A good read
Sir, – “No partner” (April 29) was probably the most on-themark, poignant and relevant editorial I have read in The Jerusalem Post in the past 20 years. Thank you for finally accepting the fact that the Palestinian Authority, under Arafatdisciple Mahmoud Abbas, is not Israel’s partner for peace.
Still, I yearn for the day when the Post also admits that the proposed two-state solution belongs in the waste bin of history.
Heal thyselves
Sir, – As a stage-four cancer patient, I would like to share some thoughts about the doctors’ strike (“Doctors to resume sanctions after huge demo fails to budge Treasury,” April 29).
Recently, there was a horrendous terrorist attack in Itamar. Some members of Knesset called for the death penalty, but there was widespread opposition.
Who around here is actually being sentenced to death? It’s the innocent citizens who are being denied the medical treatment they need! The doctors have legitimate grievances, but is it ethical for them to go on strike, especially those who work in specialties like oncology? I was at my oncologist’s office before the strike and left stunned.
I asked the oncologist what would happen if there was a strike and he said, “I won’t be here.”
“What will I do?” I asked.
“Go to the duty doctor,” he replied, referring to what are usually new, inexperienced physicians working shifts.
“Will the duty doctor consult with you about my treatment?” I asked.
“Not necessarily,” my oncologist answered curtly. “A strike is a strike. The treatment isn’t meant to be as good.”
All I could say was that cancer doesn’t go on strike.
It seems to me that instead of striking for higher wages, the doctors should come up with a creative solution to solve the problem. I have one idea – the government could put a high tax on junk food and funnel part of the money into the health care system, and another part to subsidize healthy foods. I have named this plan “Eretz Zavat Halav U’dvash” – a land flowing with milk and honey.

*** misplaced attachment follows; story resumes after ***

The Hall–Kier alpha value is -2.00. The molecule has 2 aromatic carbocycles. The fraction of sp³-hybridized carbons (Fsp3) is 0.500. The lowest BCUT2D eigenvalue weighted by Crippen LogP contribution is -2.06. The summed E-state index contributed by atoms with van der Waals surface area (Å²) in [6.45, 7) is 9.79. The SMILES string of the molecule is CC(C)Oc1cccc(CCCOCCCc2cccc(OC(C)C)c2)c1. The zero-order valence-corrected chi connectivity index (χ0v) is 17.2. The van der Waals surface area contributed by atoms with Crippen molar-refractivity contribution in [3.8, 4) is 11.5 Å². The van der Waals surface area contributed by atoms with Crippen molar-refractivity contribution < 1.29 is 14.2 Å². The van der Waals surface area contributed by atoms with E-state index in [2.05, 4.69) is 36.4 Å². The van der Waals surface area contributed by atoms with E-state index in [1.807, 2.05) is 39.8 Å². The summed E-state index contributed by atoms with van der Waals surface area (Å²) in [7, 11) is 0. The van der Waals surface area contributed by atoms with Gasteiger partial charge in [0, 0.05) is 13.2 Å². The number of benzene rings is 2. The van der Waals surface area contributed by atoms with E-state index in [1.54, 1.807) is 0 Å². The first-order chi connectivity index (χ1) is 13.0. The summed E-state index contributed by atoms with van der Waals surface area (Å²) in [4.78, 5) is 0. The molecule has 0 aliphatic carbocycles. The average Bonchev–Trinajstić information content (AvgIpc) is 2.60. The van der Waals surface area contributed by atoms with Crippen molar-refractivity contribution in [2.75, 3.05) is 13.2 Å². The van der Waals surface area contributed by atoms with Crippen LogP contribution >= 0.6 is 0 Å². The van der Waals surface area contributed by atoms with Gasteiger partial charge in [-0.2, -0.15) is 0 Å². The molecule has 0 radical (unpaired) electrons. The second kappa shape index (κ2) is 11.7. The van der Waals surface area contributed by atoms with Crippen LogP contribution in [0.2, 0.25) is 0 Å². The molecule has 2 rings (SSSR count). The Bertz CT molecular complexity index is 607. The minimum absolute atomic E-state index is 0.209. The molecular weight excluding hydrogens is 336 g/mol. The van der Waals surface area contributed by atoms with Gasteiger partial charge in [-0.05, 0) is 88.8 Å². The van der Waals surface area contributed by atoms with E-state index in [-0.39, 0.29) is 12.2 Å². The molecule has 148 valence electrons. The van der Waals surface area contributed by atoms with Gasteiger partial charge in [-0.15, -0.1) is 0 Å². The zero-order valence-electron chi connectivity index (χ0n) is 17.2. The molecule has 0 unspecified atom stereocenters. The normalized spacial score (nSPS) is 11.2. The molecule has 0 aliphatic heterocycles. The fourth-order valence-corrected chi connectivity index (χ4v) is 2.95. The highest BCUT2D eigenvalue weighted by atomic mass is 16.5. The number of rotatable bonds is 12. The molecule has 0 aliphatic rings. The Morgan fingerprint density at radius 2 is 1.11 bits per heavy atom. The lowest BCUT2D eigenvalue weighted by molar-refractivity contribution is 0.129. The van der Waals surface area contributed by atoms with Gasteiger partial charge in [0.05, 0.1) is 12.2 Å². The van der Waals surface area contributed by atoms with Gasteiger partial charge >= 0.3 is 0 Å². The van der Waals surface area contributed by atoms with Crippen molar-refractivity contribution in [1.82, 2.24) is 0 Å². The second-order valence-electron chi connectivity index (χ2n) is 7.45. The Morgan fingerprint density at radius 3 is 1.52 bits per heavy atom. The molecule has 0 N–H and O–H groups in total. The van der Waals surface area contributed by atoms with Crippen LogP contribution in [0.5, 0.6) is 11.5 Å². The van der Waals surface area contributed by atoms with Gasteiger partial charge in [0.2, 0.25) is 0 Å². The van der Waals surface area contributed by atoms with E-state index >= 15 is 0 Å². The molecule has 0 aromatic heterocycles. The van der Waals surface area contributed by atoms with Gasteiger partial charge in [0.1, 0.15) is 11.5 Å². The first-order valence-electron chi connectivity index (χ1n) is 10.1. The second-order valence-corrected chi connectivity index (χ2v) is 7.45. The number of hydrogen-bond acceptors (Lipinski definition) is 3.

Name withheld Petah Tikva
Sir, – I am a match to have my kidney transplanted into a 47- year-old Israeli mother of six.
After six months of testing, the transplant was supposed to take place last week, but due to the strike it has been delayed.
Besides affecting the health of the recipient, the strike is affecting me, too, as I had wanted to donate my kidney by early May, before my swimwear business gets busier.
I hope the doctors and medical industry come to a conclusion quickly so that my recipient can be saved.
MARCI RAPP Jerusalem
Peace of strength
Sir, – Your editorial “The gas supply we can no longer rely upon” (April 28) should have been titled “The Arabs we can no longer rely upon.”
The Americans forced us to negotiate away the Sinai. Are they now going to place their soldiers along the gas pipeline to insure our supply? If Egypt recants its peace agreement with Israel, will the United States help us repossess the Sinai?
There is a lesson in this: We no longer negotiate with Arabs. The Arabs cannot provide Israel with peace. Only a strong, proactive Israel can insure peace.

Noisy dogs and teens
Sir, – Regarding “Keep quiet, longer! Ministry speaks up for reduced noise” (April 27), it’s good to know that steps are being taken to clamp down on noise.
However, I am not sure what can be done about dogs barking or the youths who roam about shouting and smashing bottles during the night on the weekend. This gets worse once the school holidays start.
This is all part of the noise pollution that is detrimental to our health.
Kfar Saba